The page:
Thursday, September 15, 2011

Domestic Violence was Not “Tolerated by Society” in the Bad Old Pre-Feminism Days - Judge Richard T. Tuthill, Chicago, 1907


The commonly heard claim that domestic violence was – previous to the rise of feminism in the 1960s – was accepted by society and was not taken seriously by police and the courts is false. The evidence is overwhelming that the claim, which seems to have been concocted in the mid-1980s, is a hoax, yet it is constantly repeated as if it were not proved wrong. Here is an early example of a text which  promotes this myth:

“The policy of benign neglect toward domestic violence was tolerated until feminists began focusing attention on the issue of spouse abuse a decade ago and insisted that wife beaters be treated like other violent criminals. The nation's police have finally begun to take domestic violence seriously.”  (“Attitudes change toward domestic violence,” Newsweek, March 3,  1986; Vol. 107 Issue 9, p. 58)

For extensive contradictory evidence see:


 
The following articles reveal; just how strong social condemnation of domestic violence against women really was in the early 1900s, as expressed by a prominent judge, Richard T. Tuthill.

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FULL TEXT: Chicago, July 27. – The killing of husbands who beat their lives was advocated by Judge Tuthill in the course of the divorce suit tried before him today. Indignant at a woman’s description of the inhuman treatment to which she had been subjected by a man who claimed to be “her master” and aroused by statements that his abuse had taken place in the presence of men who would not interfere, Judge Tuthill declared that in extreme cases violence should be met with violence, no matter what its consequences.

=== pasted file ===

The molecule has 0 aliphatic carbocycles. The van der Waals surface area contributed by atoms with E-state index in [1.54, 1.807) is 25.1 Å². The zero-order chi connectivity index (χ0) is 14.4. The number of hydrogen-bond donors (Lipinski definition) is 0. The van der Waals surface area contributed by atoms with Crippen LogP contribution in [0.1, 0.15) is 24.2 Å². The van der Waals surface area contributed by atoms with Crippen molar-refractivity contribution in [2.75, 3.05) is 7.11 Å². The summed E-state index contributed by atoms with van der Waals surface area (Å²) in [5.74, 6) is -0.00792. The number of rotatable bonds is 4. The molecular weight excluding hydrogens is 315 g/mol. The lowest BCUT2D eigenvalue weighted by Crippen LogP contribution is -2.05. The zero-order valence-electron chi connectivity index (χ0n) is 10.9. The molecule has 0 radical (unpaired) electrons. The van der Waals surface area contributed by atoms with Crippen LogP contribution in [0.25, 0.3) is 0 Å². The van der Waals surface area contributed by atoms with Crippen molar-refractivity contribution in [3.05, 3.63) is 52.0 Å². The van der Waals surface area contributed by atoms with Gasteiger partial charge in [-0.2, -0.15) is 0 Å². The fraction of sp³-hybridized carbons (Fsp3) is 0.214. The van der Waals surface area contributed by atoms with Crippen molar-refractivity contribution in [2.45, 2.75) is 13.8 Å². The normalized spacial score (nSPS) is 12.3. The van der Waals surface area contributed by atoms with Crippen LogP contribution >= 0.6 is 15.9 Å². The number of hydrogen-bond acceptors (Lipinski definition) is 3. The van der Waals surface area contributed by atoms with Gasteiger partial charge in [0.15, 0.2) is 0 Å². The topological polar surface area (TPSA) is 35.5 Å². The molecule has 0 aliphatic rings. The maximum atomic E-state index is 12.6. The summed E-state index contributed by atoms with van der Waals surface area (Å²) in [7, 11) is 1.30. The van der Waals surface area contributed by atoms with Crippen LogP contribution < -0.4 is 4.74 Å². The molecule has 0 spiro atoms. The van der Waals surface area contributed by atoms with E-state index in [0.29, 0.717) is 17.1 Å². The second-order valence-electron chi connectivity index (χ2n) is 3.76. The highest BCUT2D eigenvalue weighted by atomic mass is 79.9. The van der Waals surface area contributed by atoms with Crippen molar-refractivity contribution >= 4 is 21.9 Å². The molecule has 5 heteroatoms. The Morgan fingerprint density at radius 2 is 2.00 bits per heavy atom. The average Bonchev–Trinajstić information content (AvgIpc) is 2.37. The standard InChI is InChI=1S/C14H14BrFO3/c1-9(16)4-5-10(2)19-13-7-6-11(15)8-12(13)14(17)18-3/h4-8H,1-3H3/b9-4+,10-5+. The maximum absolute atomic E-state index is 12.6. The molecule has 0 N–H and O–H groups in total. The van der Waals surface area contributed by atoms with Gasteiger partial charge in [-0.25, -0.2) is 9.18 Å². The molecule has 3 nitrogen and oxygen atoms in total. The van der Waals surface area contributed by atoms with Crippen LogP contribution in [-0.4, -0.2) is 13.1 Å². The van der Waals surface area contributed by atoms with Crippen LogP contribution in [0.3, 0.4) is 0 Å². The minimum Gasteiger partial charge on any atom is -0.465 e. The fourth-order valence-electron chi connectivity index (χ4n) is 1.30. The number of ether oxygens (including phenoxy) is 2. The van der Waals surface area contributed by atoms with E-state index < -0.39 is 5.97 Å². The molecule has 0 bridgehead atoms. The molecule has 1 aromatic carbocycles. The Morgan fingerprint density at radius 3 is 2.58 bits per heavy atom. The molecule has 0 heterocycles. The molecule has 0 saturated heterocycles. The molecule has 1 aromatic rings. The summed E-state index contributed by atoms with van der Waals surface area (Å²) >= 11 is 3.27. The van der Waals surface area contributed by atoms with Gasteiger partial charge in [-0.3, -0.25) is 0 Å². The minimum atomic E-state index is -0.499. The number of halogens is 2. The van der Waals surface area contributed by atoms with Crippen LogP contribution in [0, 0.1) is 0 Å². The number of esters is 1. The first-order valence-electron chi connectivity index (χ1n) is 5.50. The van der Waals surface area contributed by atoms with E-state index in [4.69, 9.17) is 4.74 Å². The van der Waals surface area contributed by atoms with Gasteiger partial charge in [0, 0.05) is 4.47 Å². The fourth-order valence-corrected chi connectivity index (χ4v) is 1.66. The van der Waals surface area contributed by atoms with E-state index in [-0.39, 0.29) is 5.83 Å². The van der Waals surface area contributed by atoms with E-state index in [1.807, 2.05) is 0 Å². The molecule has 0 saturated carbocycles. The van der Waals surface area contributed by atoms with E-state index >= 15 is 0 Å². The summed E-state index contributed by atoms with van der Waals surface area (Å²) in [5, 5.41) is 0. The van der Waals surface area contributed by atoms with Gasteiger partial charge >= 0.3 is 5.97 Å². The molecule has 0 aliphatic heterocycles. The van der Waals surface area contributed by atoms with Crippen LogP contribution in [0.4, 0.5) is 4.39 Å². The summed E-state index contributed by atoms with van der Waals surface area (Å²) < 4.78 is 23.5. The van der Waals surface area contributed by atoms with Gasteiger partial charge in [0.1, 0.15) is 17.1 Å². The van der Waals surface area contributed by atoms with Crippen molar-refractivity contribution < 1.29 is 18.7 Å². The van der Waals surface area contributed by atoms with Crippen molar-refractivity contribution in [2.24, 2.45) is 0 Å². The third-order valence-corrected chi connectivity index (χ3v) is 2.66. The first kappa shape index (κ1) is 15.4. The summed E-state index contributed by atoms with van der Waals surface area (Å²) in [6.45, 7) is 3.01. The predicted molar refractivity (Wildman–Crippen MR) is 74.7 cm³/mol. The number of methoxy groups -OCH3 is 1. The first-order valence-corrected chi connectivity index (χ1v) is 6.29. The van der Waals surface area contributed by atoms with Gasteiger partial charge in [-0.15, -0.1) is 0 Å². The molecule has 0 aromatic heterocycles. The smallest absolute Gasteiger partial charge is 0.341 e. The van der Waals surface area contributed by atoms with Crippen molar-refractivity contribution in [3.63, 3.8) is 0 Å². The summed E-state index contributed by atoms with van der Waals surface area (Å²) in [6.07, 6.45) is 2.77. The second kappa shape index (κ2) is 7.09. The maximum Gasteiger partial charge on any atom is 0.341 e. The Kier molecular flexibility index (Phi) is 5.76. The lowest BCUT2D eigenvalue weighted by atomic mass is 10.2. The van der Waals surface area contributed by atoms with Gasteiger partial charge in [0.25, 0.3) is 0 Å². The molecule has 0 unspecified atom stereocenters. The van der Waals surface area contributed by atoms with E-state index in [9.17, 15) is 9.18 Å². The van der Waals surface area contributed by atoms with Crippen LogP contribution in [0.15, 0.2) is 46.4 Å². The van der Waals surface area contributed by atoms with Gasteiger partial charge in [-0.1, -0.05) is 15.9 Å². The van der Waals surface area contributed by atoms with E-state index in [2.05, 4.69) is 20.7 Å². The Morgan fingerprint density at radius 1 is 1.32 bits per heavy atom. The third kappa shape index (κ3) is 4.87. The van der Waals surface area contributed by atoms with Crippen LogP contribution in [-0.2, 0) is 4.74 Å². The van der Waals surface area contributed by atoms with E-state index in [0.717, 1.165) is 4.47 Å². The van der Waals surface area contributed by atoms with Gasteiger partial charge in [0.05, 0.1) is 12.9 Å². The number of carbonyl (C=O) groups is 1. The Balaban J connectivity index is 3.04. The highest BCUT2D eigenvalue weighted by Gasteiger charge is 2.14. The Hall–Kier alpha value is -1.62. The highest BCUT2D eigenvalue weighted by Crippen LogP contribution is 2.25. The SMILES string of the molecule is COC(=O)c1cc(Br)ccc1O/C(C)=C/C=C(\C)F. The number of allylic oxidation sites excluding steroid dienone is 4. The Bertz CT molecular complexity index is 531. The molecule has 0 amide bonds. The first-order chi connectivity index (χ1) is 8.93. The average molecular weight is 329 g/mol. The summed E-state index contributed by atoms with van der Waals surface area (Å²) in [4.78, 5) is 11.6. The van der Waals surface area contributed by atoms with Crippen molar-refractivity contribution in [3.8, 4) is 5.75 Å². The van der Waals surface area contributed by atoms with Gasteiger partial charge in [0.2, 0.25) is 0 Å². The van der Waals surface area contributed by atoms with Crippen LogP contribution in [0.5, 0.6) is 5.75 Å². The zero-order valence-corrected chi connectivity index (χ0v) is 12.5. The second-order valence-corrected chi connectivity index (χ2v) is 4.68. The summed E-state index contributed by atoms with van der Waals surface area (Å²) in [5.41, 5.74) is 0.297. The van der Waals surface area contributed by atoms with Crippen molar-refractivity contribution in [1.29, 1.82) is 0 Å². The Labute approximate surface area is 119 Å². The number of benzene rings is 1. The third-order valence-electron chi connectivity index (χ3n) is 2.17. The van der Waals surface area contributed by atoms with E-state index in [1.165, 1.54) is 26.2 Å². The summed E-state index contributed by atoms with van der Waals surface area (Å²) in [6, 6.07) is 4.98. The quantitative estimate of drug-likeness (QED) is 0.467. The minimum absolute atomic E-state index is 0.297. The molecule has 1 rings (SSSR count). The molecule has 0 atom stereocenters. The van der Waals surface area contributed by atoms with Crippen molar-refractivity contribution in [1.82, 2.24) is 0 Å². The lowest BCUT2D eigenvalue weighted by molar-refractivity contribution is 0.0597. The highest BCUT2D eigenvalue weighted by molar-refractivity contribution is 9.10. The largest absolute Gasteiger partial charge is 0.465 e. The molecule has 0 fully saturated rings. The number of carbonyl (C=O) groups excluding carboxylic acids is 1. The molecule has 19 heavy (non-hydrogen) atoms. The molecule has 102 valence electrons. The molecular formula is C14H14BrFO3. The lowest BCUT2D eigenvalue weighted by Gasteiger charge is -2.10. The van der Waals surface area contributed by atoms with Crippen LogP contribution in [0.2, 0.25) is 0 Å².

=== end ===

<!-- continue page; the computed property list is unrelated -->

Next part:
“It is a woman’s duty either to kill a man or get away from him,” was the judge’s emphatic utterance.

The court also recommended that neighbors should rush in to a suffering wife’s rescue and assail the woman-beater with any missile or weapon to hand. He announced that any one who took such action would find a friend in him.


[“Kill Him or Leave Him – Judge Tuthill’s Advice To Woman Beaten By Spouse.” The Spokesman Review (Wa.), Jul. 30, 1907, p. 10]

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FULL TEXT: Chicago, July 27.—The killing of husbands who beat their wives was advocated by Judge Tuthill in the circuit court today, in the course of a case being tried before him. Indignant at a woman’s description of the inhuman treatment to which she had been subjected by the man who claimed to be “her master,” and aroused by statements that his abuse had taken place in the presence of men who would not interfere, Judge Tuthill declared that, “in extreme cases of violence should be met with violence, no matter what the consequences.”

“Whenever a brute of a man strikes a woman,” said Judge Tuthill, “it is the woman’s duty, if she can’t run away, to kill him. She has just as much right to self-defense as a man has and should use that right.”

[“‘Women Should Kill Men Who Strike Them’ - Chicago Judge Advocates Slaying of Wife-Beaters,” syndicated (AP), Jul. 28, 1907, p. 1]

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Note: The portraits of Judge Tuthill were taken from sources other than the newspaper articles the are attached to here.

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